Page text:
How Beacon Technology Is Revolutionizing Mobile User Experience

By Christian Mayer on Aug. 21, 2015 View Comments

Imagine running through the airport, late for your flight and fumbling to find your ticket. Now, let’s replay it: You’re still late but you’ve downloaded your airline’s branded mobile app so as you head through the security line, the app presents your boarding pass and provides directions to your gate. This more efficient scenario now occurs every day thanks to iBeacon technology that Virgin Atlantic implemented last year.

 

What Is Beacon Technology?

Bluetooth beacons are small Bluetooth Low Energy hardware devices that broadcast signals for other nearby devices, such as your mobile phone, to act upon once received. They're becoming a more common component of mobile application strategy, especially when it comes to retail and travel industries.

Interaction between beacon and device is not limited to phones and can be used with other Bluetooth-enabled devices as well. Once a device has received a signal, it can leverage the information from the Bluetooth beacon to provide the user with a relevant and contextual experience.


How Are Beacons Used Today?

Beacon applications are often used in the retail and entertainment industries as well as for medical endeavors and manufacturing. Some examples are notifications for discounts or providing contextual information through mobile technology based on location. Recently, iBeacon technology was used for the Cannes Lions Festival of Creativity app to notify the user of nearby events and other attendees using the app.


New Advancements In Beacon Technology

Apple’s iBeacon technology was introduced with the release of iOS 7, so it’s been around for almost two years now. In addition, a few other companies have begun offering their own beacon formats. Google recently announced its beacon specification, named Eddystone, to compete with Apple’s iBeacon hardware specification.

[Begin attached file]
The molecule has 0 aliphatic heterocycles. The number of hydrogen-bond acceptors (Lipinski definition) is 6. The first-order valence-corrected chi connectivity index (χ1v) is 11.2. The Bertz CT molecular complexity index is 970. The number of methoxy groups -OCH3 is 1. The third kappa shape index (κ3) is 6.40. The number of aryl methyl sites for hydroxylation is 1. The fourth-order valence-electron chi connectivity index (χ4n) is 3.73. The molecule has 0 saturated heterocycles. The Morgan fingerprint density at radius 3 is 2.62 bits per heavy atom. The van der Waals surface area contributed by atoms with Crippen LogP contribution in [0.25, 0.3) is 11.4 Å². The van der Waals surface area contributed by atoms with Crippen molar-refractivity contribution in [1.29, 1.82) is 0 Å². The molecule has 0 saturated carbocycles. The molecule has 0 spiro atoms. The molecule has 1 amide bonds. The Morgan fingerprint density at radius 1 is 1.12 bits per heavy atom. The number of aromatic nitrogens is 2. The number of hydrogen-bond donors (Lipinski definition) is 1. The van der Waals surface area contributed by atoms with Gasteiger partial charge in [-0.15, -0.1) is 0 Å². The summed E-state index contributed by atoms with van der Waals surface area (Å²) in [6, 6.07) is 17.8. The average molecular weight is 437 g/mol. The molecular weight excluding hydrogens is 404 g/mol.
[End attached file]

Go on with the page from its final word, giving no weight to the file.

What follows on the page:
At a high level, both Google and Apple’s beacon specification allow for beacon identification and provide the ability to let a device know how far from the beacon it is, but Google’s Eddystone specification made headlines for several reasons:

  1. Eddystone supports both Android and iOS (or any platform supporting Bluetooth Low Energy beacons).
  2. Eddystone is open source, meaning anyone can contribute to the specification and platform.
  3. The Eddystone specification allows for multiple “frame” types. Apple’s iBeacon specification has one type, a UUID or identifier, whereas Eddystone provides additional types:
     
    • UID - the beacon’s identifier, similar to Apple’s UUID.
    • URL - a compressed URL format that allows any client that receives this data to choose to visit that URL. Google notes the Eddystone URL plays a large role in an approach known as the “Physical Web”. In its description, users don’t need to download a native application just to interact with the data.
    • TLM - contains telemetry information about the beacon itself such as its temperature, battery amount or how long it’s been powered on.
    • EID - a secure ephemeral identifier. These identifiers are short-lived and can only be decoded by authorized applications.

Google has also developed an API named the Proximity Beacon API to allow for the management of data associated with beacons so that information is always up to date, preventing the need to re-provision beacons.


iBeacon vs. Eddystone

The primary differences are summarized here:

  Apple iBeacon Google Eddystone
Platform Support iOS iOS and Android
Frame Types UUID UID,URL,TLM and EID
Beacon Management 3rd Party Proximity API
License Apple Apache


Target, a billion-dollar retail giant, recently jumped at the opportunity to maximize sales and improve customer experience by rolling out beacon technology in 50 stores across several states.

A mobile experience that provides contextual information is undoubtedly one that a user will engage with often. Regardless of the specification differences, it’s clear that contextually-aware applications and mobile-friendly user experiences are going to become even more prevalent than they are today. Of course, only time will tell if Apple will see the need to meet the flexibility for which Eddystone is designed.

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